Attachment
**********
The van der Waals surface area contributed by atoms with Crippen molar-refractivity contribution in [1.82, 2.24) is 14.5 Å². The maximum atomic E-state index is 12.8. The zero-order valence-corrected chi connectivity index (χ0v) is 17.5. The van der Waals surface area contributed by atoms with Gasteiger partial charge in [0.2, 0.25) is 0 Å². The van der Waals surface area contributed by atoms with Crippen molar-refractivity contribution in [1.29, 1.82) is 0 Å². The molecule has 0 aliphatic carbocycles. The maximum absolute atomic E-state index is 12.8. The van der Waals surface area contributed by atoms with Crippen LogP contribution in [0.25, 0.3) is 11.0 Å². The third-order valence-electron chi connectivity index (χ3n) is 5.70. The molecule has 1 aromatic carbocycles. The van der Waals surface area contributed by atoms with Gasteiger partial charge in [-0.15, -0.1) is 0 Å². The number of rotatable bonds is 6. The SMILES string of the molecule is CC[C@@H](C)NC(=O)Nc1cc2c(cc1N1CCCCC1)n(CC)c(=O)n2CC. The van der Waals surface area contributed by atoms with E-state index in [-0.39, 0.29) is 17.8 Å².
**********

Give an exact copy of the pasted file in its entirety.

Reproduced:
The van der Waals surface area contributed by atoms with Crippen molar-refractivity contribution in [1.82, 2.24) is 14.5 Å². The maximum atomic E-state index is 12.8. The zero-order valence-corrected chi connectivity index (χ0v) is 17.5. The van der Waals surface area contributed by atoms with Gasteiger partial charge in [0.2, 0.25) is 0 Å². The van der Waals surface area contributed by atoms with Crippen molar-refractivity contribution in [1.29, 1.82) is 0 Å². The molecule has 0 aliphatic carbocycles. The maximum absolute atomic E-state index is 12.8. The van der Waals surface area contributed by atoms with Crippen LogP contribution in [0.25, 0.3) is 11.0 Å². The third-order valence-electron chi connectivity index (χ3n) is 5.70. The molecule has 1 aromatic carbocycles. The van der Waals surface area contributed by atoms with Gasteiger partial charge in [-0.15, -0.1) is 0 Å². The number of rotatable bonds is 6. The SMILES string of the molecule is CC[C@@H](C)NC(=O)Nc1cc2c(cc1N1CCCCC1)n(CC)c(=O)n2CC. The van der Waals surface area contributed by atoms with E-state index in [-0.39, 0.29) is 17.8 Å².